History of Latvia between 3000 BC - 2001 BC
In the Neolithic Age (3000—1500 BC) the Baltic area perhaps was populated by Finno-Ugrian tribes who as yet did not know agriculture, and whose only domestic animal was the dog. They lived in a so-called Narva culture or eastern Baltic archaeological culture found in present-day Estonia, Latvia, Lithuania, Kaliningrad Oblast (former East Prussia), and adjacent portions of Poland and Russia.
The Narva culture relied on local materials (bone, horn, schist). As evidence of trade, researchers have found pieces of pink flint and plenty of typical Narva pottery in the territory of the Neman culture while no objects from the Neman culture were found in Narva. Heavy use of bones and horns is one of the main characteristics of the Narva culture. The bone tools, continued from the predecessor Kunda culture, provide the best evidence of continuity of the Narva culture throughout the Neolithic period. The people were buried on their backs with few grave goods. The Narva culture also used and traded amber; a few hundred items were found in Juodkrantė.
The people were primarily fishers, hunters, and gatherers. They slowly began adopting husbandry in middle Neolithic. They were not nomadic and lived in same settlements for long periods as evidenced by abundant pottery, middens, and structures built in lakes and rivers to help fishing. The pottery shared similarities with Comb Ceramic culture, but had specific characteristics. One of the most persistent features was mixing clay with other organic matter, most often crushed snail shells. The pottery was made of small clay strips with minimal decorations around the rim. The vessels were wide and large; the height and the width were often the same. The bottoms were pointed or rounded, and only the latest examples have narrow flat bottoms. From mid-Neolithic Narva pottery was influenced and eventually disappeared into the Corded Ware culture.
The original Cochem Castle, perched prominently on a hill above the Moselle River, served to collect tolls from passing ships. Modern research dates its origins to around 1100. Before its destruction by the French in 1689, the castle had a long and fascinating history. It changed hands numerous times and, like most castles, also changed its form over the centuries.
In 1151 King Konrad III ended a dispute over who should inherit Cochem Castle by laying siege to it and taking possession of it himself. That same year it became an official Imperial Castle (Reichsburg) subject to imperial authority. In 1282 it was Habsburg King Rudolf’s turn, when he conquered the Reichsburg Cochem and took it over. But just 12 years later, in 1294, the newest owner, King Adolf of Nassau pawned the castle, the town of Cochem and the surrounding region in order to finance his coronation. Adolf’s successor, Albrecht I, was unable to redeem the pledge and was forced to grant the castle to the archbishop in nearby Trier and the Electorate of Trier, which then administered the Reichsburg continuously, except for a brief interruption when Trier’s Archbishop Balduin of Luxembourg had to pawn the castle to a countess. But he got it back a year later.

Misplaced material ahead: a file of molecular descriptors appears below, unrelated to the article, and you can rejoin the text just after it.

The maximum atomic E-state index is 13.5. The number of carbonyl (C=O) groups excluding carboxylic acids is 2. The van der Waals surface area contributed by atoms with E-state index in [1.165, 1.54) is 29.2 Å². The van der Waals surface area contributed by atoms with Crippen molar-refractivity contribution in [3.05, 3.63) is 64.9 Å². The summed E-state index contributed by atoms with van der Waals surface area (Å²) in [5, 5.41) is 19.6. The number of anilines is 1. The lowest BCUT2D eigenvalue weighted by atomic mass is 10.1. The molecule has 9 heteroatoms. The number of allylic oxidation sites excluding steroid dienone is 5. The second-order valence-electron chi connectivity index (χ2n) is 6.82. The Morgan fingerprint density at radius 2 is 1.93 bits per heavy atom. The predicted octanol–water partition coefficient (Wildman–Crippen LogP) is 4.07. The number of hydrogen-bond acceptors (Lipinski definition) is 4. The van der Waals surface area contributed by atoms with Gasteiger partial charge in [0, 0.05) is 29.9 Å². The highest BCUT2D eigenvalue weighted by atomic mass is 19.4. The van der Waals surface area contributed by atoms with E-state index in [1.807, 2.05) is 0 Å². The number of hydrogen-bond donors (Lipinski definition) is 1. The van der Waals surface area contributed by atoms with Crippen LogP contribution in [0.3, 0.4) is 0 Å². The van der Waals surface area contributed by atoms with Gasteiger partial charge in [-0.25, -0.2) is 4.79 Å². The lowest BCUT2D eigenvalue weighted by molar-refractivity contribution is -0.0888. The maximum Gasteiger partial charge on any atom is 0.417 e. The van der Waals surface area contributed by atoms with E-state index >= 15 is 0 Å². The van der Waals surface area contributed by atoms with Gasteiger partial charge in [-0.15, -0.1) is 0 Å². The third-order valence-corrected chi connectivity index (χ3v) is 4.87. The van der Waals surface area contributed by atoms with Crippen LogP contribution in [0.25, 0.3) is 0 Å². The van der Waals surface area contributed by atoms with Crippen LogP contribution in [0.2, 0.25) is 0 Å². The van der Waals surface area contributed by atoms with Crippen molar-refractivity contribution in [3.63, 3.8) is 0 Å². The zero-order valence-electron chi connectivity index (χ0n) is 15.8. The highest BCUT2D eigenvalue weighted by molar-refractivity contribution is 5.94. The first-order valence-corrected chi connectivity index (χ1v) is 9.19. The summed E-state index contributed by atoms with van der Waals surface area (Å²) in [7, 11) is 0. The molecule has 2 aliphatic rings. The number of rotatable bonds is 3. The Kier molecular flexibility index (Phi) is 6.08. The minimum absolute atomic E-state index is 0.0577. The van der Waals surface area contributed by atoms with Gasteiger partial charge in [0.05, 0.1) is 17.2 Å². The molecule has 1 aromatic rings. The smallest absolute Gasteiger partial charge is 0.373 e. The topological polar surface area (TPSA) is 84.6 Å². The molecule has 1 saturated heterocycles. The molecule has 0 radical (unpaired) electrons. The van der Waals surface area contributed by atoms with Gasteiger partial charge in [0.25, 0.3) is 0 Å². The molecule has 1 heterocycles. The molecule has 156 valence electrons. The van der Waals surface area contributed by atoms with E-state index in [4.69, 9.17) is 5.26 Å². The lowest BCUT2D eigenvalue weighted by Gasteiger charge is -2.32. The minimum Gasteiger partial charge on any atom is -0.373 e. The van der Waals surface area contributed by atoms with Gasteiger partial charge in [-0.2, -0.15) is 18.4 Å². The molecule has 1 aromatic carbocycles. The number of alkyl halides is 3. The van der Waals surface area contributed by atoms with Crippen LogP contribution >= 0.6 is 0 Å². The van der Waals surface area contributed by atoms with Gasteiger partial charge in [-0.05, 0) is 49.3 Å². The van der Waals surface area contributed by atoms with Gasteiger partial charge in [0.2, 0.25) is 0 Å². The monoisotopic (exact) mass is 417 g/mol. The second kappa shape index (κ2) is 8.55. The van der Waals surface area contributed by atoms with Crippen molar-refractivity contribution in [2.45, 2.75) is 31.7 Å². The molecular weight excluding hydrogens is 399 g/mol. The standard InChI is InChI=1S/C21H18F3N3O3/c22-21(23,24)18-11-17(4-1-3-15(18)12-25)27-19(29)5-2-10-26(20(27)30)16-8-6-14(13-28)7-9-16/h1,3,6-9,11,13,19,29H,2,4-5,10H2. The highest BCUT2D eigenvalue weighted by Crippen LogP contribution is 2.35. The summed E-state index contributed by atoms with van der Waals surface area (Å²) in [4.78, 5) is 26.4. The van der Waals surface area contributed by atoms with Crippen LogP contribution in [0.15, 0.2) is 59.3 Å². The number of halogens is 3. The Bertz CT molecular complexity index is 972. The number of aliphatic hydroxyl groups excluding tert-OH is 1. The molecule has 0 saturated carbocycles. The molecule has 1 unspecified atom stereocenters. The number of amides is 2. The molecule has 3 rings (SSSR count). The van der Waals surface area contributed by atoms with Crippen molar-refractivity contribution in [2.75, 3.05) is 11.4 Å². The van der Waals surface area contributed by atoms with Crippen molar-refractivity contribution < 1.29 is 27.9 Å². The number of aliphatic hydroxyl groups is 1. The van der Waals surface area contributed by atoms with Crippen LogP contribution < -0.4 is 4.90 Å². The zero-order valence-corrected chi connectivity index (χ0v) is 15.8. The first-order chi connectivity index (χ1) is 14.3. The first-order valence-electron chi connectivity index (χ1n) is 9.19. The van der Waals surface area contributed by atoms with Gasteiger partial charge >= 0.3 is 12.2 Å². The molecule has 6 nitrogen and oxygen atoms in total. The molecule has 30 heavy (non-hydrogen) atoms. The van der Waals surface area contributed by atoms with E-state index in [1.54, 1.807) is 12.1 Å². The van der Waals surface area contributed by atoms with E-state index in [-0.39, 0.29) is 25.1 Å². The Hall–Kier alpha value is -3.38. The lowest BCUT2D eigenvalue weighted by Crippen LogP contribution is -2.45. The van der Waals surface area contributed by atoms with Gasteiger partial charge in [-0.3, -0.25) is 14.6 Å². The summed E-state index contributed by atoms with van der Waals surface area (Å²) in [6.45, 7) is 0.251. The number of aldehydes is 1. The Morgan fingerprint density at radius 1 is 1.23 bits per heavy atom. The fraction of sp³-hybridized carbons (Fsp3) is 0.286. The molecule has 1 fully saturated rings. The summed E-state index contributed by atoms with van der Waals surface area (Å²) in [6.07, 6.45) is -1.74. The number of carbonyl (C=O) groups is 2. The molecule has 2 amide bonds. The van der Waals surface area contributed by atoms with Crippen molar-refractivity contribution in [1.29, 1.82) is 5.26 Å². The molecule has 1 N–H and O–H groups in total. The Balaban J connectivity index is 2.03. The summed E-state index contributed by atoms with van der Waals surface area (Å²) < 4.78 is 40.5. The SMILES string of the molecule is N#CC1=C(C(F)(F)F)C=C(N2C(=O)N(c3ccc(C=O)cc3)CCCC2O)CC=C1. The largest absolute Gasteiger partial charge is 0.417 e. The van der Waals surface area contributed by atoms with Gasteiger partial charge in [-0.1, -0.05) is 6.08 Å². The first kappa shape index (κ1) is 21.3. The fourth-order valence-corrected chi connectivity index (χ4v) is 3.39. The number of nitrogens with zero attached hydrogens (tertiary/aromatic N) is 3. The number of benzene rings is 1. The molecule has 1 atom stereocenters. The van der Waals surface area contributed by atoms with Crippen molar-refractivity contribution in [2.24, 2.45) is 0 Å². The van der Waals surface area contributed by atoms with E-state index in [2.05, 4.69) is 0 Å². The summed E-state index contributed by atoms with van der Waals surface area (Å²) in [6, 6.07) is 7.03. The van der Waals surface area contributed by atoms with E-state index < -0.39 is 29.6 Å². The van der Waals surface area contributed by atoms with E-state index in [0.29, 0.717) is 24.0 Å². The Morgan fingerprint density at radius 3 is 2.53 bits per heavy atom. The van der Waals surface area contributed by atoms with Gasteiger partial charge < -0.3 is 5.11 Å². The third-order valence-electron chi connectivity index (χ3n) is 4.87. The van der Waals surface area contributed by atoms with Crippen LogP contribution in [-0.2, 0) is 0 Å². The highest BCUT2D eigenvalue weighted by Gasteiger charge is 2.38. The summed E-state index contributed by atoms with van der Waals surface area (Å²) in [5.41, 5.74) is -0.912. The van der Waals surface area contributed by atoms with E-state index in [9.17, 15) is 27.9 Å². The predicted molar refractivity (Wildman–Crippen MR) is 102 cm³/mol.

The Electorate of Trier and its nobility became wealthy and powerful in large part due to the income from Cochem Castle and the rights to shipping tolls on the Moselle. Not until 1419 did the castle and its tolls come under the administration of civil bailiffs (Amtsmänner). While under the control of the bishops and electors in Trier from the 14th to the 16th century, the castle was expanded several times.
In 1688 the French invaded the Rhine and Moselle regions of the Palatinate, which included Cochem and its castle. French troops conquered the Reichsburg and then laid waste not only to the castle but also to Cochem and most of the other surrounding towns in a scorched-earth campaign. Between that time and the Congress of Vienna, the Palatinate and Cochem went back and forth between France and Prussia. In 1815 the western Palatinate and Cochem finally became part of Prussia once and for all.
Louis Jacques Ravené (1823-1879) did not live to see the completion of his renovated castle, but it was completed by his son Louis Auguste Ravené (1866-1944). Louis Auguste was only two years old when construction work at the old ruins above Cochem began in 1868, but most of the new castle took shape from 1874 to 1877, based on designs by Berlin architects. After the death of his father in 1879, Louis Auguste supervised the final stages of construction, mostly involving work on the castle’s interior. The castle was finally completed in 1890. Louis Auguste, like his father, a lover of art, filled the castle with an extensive art collection, most of which was lost during the Second World War.
In 1942, during the Nazi years, Ravené was forced to sell the family castle to the Prussian Ministry of Justice, which turned it into a law school run by the Nazi government. Following the end of the war, the castle became the property of the new state of Rheinland-Pfalz (Rhineland-Palatinate). In 1978 the city of Cochem bought the castle for 664,000 marks.